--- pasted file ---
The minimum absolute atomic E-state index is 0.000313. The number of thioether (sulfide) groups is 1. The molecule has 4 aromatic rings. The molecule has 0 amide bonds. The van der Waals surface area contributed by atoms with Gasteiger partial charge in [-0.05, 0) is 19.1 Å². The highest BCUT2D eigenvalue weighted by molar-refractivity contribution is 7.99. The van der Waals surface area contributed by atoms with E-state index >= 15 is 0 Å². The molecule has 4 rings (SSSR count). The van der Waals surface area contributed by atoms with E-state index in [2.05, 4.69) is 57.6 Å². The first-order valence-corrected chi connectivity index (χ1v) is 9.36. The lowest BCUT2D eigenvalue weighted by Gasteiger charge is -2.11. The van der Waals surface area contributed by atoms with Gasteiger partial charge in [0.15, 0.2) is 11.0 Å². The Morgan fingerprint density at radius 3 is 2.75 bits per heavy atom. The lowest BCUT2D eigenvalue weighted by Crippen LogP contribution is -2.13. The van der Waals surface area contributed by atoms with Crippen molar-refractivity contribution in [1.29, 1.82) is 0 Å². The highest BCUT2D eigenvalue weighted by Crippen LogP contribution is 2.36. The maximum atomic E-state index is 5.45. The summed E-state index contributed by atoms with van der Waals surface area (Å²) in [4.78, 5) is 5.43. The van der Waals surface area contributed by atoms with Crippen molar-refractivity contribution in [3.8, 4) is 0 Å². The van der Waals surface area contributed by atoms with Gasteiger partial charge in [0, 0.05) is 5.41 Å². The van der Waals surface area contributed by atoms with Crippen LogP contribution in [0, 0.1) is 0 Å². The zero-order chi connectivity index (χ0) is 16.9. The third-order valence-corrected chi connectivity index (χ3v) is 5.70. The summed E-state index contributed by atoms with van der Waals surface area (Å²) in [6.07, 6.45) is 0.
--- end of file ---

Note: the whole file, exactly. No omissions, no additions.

The minimum absolute atomic E-state index is 0.000313. The number of thioether (sulfide) groups is 1. The molecule has 4 aromatic rings. The molecule has 0 amide bonds. The van der Waals surface area contributed by atoms with Gasteiger partial charge in [-0.05, 0) is 19.1 Å². The highest BCUT2D eigenvalue weighted by molar-refractivity contribution is 7.99. The van der Waals surface area contributed by atoms with E-state index >= 15 is 0 Å². The molecule has 4 rings (SSSR count). The van der Waals surface area contributed by atoms with E-state index in [2.05, 4.69) is 57.6 Å². The first-order valence-corrected chi connectivity index (χ1v) is 9.36. The lowest BCUT2D eigenvalue weighted by Gasteiger charge is -2.11. The van der Waals surface area contributed by atoms with Gasteiger partial charge in [0.15, 0.2) is 11.0 Å². The Morgan fingerprint density at radius 3 is 2.75 bits per heavy atom. The lowest BCUT2D eigenvalue weighted by Crippen LogP contribution is -2.13. The van der Waals surface area contributed by atoms with Crippen molar-refractivity contribution in [1.29, 1.82) is 0 Å². The highest BCUT2D eigenvalue weighted by Crippen LogP contribution is 2.36. The maximum atomic E-state index is 5.45. The summed E-state index contributed by atoms with van der Waals surface area (Å²) in [4.78, 5) is 5.43. The van der Waals surface area contributed by atoms with Crippen molar-refractivity contribution in [3.8, 4) is 0 Å². The van der Waals surface area contributed by atoms with Gasteiger partial charge in [0, 0.05) is 5.41 Å². The van der Waals surface area contributed by atoms with Crippen LogP contribution in [0, 0.1) is 0 Å². The zero-order chi connectivity index (χ0) is 16.9. The third-order valence-corrected chi connectivity index (χ3v) is 5.70. The summed E-state index contributed by atoms with van der Waals surface area (Å²) in [6.07, 6.45) is 0.